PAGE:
• Gas-X® with Maalox® (containing Calcium Carbonate, Simethicone)
    • Gelusil® (containing Aluminum Hydroxide, Magnesium Hydroxide, Simethicone)
    • Gen-Lanta (containing Aluminum Hydroxide, Magnesium Hydroxide, Simethicone)
    • Imodium® Advanced (containing Loperamide, Simethicone)
    • Losospan® Plus (containing Magaldrate, Simethicone)
    • Low Sodium Plus® (containing Aluminum Hydroxide, Magnesium Hydroxide, Simethicone)
    • Lowsium Plus® (containing Magaldrate, Simethicone)
    • Maalox® Plus (containing Aluminum Hydroxide, Magnesium Hydroxide, Simethicone)
    • Magaant® (containing Aluminum Hydroxide, Magnesium Hydroxide, Simethicone)
    • Magagel® Plus (containing Aluminum Hydroxide, Magnesium Hydroxide, Simethicone)
    • Magaldrate Plus (containing Magaldrate, Simethicone)
    • Magalox® Plus (containing Aluminum Hydroxide, Magnesium Hydroxide, Simethicone)
    • Maldroxal® Plus (containing Aluminum Hydroxide, Magnesium Hydroxide, Simethicone)
    • Masanti® (containing Aluminum Hydroxide, Magnesium Hydroxide, Simethicone)
    • Mygel® (containing Aluminum Hydroxide, Magnesium Hydroxide, Simethicone)
    • Mylagel® (containing Aluminum Hydroxide, Magnesium Hydroxide, Simethicone)
    • Mylagen® (containing Aluminum Hydroxide, Magnesium Hydroxide, Simethicone)
    • Mylanta® (containing Aluminum Hydroxide, Magnesium Hydroxide, Simethicone)
    • Ri-Gel II® (containing Aluminum Hydroxide, Magnesium Hydroxide, Simethicone)
    • Ri-Mox® Plus (containing Aluminum Hydroxide, Magnesium Hydroxide, Simethicone)
    • Riopan® (containing Magaldrate, Simethicone)
    • Rolaids® Multi-Symptom (containing Calcium Carbonate, Magnesium Hydroxide, Simethicone)
    • Rolaids® Plus Gas Relief (containing Calcium Carbonate, Simethicone)
    • Rulox® Plus (containing Aluminum Hydroxide, Magnesium Hydroxide, Simethicone)
    • Titralac® Plus (containing Calcium Carbonate, Simethicone)
  • Veterinary formulations: Various

Uses of Simethicone for Dogs and Cats

  • Simethicone is used to treat discomfort, pain, bloating, burping, and flatulence caused by excessive intestinal gas. When used to treat flatulence in dogs, it is most effective when combined with dietary modifications. Get more tips on how to treat flatulence in dogs. It is sometimes used to break up gas production in dogs at risk of or in conjunction for treatment of “Bloat”, also known as Gastric Dilatation-Volvulus.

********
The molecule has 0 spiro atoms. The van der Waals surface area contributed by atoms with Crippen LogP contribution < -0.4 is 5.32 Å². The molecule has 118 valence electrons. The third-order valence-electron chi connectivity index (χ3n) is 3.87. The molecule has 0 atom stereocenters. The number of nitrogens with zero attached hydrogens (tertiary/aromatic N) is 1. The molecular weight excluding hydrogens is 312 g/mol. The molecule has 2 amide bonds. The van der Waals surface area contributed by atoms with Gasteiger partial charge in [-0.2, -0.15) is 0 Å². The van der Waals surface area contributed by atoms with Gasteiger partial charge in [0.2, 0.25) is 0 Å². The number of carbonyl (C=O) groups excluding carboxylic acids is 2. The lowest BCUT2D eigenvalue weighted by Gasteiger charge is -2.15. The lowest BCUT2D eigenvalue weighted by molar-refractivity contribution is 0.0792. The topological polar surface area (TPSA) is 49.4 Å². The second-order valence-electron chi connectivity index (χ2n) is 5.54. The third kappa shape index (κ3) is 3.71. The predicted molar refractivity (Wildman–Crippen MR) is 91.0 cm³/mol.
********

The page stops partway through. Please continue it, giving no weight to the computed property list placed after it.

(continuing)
Precautions and Side Effects

  • While generally safe and effective when prescribed by a veterinarian, Simethicone can cause side effects in some animals.
  • Simethicone should not be used in animals with known hypersensitivity or allergyto the drug.
  • If your dog is showing signs of restlessness, large abdomen, nonproductive vomiting, please see your vet as soon as possible. These symptoms could be caused by a potentially life-threatening condition called Gastric Dilatation-Volvulus (Bloat).
  • The most common side effects of Simethicone in dogs and cats are diarrhea, nausea, vomiting, and lethargy.
  • The safety of Simethicone use in pets pregnant or lactating has not been established however it is considered safe for use by many veterinarians.
  • Simethicone is commonly used with other medications including antibiotics and those for nausea.
  • Consult with your veterinarian to determine if other drugs your pet is receiving could interact with

How Simethicone is Supplied

  • Simethicone is available in multiple forms and strengths that include but are not limited to tablets, chewable tablets, liquid, capsules, syrup, suspension, solution, and fluid-filled capsules.
  • Most formulations of Simethicone can be stored at room temperature.

Dosing Information of Simethicone for Dogs and Cats

  • Medication, even over-the-counter (OTC) medication such as Simethicone, should never be administered without first consulting your veterinarian.
  • In dogs, the dose of Simethicone recommended for treatment of excessive gastrointestinal gas ranges from 25 mg total dose for small dogs and up to 200 mg total dose for large dogs every 6 to 12 hours as needed.
  • In cats, the liquid formulations are most often used with doses that range from 3 mL to 0.5 mL every 8 to 12 hours as needed.
  • The duration of administration depends on the condition being treated, response to the medication and the development of any adverse effects. Be certain to complete the prescription unless specifically directed by your veterinarian. Even if your pet feels better, the entire treatment plan should be completed to prevent relapse or prevent the development of resistance.
  • Can be stored at room temperature. Keep away from light and moisture.

Resources & References:

  • Plumb’s Veterinary Handbook by Donald C. Plumb, 8th Edition
  • Textbook of Veterinary Internal Medicine, Ettinger & Felman
  • Current Veterinary Therapy XV, Bonagura, and Twedt
  • ASPCA Pet Poison Hotline
  • Pet Poison Helpline

Great Tips to Help You Give Your Cat Medications

How do you make your cat take a pill or liquid medication? How how about applying topical medications?

I’ve found that a lot of people hate it just as much as their cats do! Unfortunately most cats need some kind of medication at least once in their lives so today I want to share some resources which can make the process much easier.

Giving medication to a cat can be a real challenge. Here are some tips from our veterinarians and veterinary technicians on how to give your cat pill, topical, liquid, ear, and eye medications.

How to Administer Pill Medication to Your Cat – This article has some very good tips on how to get your cat to swallow pills.

How to Apply Topical Medication to Your Cat – Learn how to apply topical medication with the least amount of stress to your cat.